For farmers, the radio weather forecast is a part of daily life that plays a heavy role in deciding how each day unfolds. However, sometimes just looking out the window can be more accurate than any weather report. The word “snow” used in the final line can also refer to the radio static that occurs during a bad storm, when radio reception is hard to come by. This piece has done a great job at presenting a specific slice of life many of us can relate to.

Usually there is no theme, but for this one they wanted something ‘seasonal’ for Christmas-New Year-winter. See the full gallery here.

The image was taken at a close-up photography workshop and is of a peacock feather in a glass container full of heavily salted water, the idea of our tutor Kim Westerskov. I placed my camera lens against the glass and later manipulated the contrast and colours to achieve this effect.

You don’t have to be a photographer to join the fun – NHK Haiku Masters also offers a photo as a prompt for haiku.

Reader Choice voting

With a large storm approaching today it seems like a good time to knuckle down and choose my favourite 10 haiku from the 2017 editions of The Heron’s Nest. As the journal’s got larger, the choice has become more difficult – The Heron’s Nest is a beacon of excellence.

Anyone may vote, you can find the details here (scroll down, deadline January 15).

Here are four of the haiku (one from each edition) appearing on my list – no guarantees they’ll make it through though as I’m still at a top 100 or so!

feeling the silence
sink in —
moose tracks in the snow

Angela Terry, THN 19.1

where an army
swept through wheatfields
hopping sparrows

Michael McClintock, THN 19.2

late autumn
the stillness of blue
miles deep

Jenny Fraser, THN 19.3

enough mint scent
to cross the milky way
high summer begins

Burnell Lippy, THN 19.4

Thinking about haiku deeply enough to feel swayed to cast a vote is a fun way to start the year.

News of the World

Just finished reading this lovely little story by Paulette Jiles (2016, HarperCollins). It is set in 19th century Texas and concerns an elderly man, a veteran of the American Civil War, who travels the state reading newspaper articles to paying audiences. At one stop Captain Kidd takes on the job of returning a 10-year-old girl to her remaining family. The child, who four years earlier was captured by a band of Kiowa raiders who killed her parents and sister, has been raised by the Kiowa, speaks no English and has no wish to return ‘home’.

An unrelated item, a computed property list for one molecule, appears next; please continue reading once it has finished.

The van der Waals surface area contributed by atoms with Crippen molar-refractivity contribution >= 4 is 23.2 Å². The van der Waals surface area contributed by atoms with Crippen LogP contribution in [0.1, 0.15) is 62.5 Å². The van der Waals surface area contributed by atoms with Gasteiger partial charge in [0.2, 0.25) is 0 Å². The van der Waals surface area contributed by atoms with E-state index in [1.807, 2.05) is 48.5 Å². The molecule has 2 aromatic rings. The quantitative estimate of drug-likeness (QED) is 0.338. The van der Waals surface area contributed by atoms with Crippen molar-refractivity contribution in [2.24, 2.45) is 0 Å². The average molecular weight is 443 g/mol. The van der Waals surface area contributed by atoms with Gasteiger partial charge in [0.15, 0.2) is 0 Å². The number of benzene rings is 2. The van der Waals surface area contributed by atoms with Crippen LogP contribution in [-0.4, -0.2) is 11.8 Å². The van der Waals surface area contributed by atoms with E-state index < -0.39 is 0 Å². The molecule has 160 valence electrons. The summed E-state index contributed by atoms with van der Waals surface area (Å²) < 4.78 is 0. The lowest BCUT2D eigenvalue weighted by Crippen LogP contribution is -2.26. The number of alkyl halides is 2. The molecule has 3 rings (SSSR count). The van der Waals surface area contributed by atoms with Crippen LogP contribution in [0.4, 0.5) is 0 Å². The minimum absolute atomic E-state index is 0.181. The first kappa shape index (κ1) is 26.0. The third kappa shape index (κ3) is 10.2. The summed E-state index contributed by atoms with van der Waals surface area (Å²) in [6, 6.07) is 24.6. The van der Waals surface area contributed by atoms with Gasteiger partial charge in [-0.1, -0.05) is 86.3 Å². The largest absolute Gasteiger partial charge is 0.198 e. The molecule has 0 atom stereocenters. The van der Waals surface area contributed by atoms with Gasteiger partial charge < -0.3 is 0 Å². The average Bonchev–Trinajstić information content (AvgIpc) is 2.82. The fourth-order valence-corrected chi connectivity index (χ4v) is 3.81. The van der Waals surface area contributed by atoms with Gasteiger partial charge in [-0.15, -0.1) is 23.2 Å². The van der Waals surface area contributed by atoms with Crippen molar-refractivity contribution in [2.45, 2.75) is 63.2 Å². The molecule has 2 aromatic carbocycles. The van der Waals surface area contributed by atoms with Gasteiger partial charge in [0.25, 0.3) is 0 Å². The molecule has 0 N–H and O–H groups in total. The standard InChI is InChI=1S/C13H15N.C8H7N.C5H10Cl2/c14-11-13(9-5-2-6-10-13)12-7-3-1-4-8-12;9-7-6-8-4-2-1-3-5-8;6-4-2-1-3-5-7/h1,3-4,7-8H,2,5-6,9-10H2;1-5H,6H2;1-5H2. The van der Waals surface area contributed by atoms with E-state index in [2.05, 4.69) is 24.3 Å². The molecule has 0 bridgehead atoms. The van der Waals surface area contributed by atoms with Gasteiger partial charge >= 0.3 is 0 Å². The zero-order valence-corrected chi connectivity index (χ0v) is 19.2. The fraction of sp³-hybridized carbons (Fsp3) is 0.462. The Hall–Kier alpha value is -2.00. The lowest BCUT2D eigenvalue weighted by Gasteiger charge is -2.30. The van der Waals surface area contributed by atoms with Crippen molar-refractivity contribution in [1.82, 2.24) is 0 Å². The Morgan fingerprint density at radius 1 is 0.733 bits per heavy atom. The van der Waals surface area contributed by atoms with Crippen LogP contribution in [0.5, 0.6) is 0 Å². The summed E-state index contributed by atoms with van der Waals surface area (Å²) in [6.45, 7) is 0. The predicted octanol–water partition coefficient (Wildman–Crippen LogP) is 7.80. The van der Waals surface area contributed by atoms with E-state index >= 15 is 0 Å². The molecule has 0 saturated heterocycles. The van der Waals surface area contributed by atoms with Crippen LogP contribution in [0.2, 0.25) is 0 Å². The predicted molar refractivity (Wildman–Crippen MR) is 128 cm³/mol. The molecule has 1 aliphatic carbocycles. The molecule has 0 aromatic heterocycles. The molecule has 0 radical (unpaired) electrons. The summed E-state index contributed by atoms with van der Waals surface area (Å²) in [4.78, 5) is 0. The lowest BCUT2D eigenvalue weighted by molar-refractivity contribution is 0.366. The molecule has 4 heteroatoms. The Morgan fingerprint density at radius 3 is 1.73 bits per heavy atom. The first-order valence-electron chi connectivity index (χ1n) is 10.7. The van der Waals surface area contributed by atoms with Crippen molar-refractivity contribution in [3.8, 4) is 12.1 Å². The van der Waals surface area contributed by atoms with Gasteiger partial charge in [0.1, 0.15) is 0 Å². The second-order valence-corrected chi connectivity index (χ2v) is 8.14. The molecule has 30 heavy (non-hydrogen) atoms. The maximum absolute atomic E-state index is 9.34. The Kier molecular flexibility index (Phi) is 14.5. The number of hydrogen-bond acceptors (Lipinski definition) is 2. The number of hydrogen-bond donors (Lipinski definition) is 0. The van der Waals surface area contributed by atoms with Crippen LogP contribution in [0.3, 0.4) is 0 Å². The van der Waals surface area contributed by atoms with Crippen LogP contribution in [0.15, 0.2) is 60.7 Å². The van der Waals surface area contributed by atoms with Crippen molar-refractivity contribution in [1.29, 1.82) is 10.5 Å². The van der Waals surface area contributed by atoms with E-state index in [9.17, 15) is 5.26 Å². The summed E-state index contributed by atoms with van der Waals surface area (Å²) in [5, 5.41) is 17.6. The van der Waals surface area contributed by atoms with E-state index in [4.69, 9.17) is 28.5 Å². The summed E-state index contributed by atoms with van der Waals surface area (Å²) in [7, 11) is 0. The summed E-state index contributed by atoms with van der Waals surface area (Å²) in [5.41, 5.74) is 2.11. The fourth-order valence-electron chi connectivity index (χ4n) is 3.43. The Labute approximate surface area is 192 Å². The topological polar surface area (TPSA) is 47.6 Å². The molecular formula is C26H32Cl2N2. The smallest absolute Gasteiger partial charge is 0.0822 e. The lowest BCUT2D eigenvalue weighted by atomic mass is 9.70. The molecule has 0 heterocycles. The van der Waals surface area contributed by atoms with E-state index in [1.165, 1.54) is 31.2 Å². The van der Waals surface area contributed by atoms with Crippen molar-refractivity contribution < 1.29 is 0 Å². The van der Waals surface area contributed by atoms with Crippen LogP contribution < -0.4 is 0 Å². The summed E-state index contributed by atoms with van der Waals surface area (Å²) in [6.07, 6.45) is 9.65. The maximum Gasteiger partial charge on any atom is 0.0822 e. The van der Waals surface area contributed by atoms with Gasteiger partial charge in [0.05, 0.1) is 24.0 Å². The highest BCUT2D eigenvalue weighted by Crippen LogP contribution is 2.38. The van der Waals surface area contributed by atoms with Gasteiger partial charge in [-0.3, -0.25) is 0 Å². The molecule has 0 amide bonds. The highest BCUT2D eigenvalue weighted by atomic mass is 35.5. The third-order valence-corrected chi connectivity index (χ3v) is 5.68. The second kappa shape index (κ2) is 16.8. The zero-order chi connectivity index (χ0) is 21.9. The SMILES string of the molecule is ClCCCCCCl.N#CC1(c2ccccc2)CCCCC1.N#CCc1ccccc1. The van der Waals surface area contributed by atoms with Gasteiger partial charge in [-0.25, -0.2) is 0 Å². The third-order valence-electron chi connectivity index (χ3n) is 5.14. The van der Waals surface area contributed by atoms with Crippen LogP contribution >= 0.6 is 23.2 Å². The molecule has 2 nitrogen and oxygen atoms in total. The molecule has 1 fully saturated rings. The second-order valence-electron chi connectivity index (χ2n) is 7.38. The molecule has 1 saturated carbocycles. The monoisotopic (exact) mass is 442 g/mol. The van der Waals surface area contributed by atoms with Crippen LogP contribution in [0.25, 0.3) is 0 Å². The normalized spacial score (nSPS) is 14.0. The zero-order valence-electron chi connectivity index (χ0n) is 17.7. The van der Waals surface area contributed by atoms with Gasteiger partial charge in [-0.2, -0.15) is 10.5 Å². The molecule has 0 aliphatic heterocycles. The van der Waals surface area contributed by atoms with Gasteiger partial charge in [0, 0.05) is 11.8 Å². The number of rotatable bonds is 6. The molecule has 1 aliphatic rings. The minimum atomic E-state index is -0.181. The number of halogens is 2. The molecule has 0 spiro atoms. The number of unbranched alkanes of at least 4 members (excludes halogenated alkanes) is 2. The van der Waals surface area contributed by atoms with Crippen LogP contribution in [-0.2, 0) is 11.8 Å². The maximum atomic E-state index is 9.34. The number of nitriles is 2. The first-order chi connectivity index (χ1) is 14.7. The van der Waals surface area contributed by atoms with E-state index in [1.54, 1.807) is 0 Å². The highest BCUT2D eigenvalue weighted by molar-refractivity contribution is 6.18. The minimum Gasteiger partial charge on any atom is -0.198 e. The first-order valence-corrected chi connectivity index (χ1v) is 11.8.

The point of this post is to share a quote which struck me between the eyes – Captain Kidd has been wounded and is calming himself by thinking of his time as an army messenger, a runner:

Maybe life is just carrying news. Surviving to carry the news. Maybe we just have one message, and it is delivered to us when we are born and we are never sure what it says; it may have nothing to do with us personally but it must be carried by hand through a life, all the way, and at the end handed over, sealed.

I’m pleased to say that, unlike so many novels, the book has a happy ending, at least the happiest it could be given that time doesn’t stand still.


Watching four or five monarch butterflies dance around our swan plant (Gomphocarpus physocarpus) last evening was a delight – sadly though, unless I intervene, there likely won’t be a new generation as nesting wasps consume any caterpillars until about the end of February when the predator’s diet changes.

Leaving that unfortunate thought aside, I thought I’d browse my bookshelves for butterfly-related haiku and there in the first book I opened, on the first page I looked at was …

on the manuscript
the shadow of a butterfly
finishes the poem

Nick Virgilio
from naad anunaad, an anthology of contemporary world haiku (2016)

Heartened, I continued …

summer butterfly
between my fingers the thickness
of a playing card

Katsuhiro Takayanagi (tr Koko Kato)
from A Vast Sky, an anthology of contemporary world haiku (2014)



Monarch  butterfly. Photo: Sandra Simpson

Two from the internet:

my son noticing . . .
the attention i pay
to butterflies

John Stevenson
from The Heron’s Nest 1.1 (1999)

kiiro-gumi shiro-gumi [chô] no chidori keri

yellow gang, white gang
the butterflies claim
their turf

Kobayashi Issa, written in 1820 (tr David Lanoue)

At his website, David Lanoue notes: Chidori is an old word, a form of the verb chidoru, which means to measure out a lot on which to build a house.

And back to the bookshelf …

blue butterflies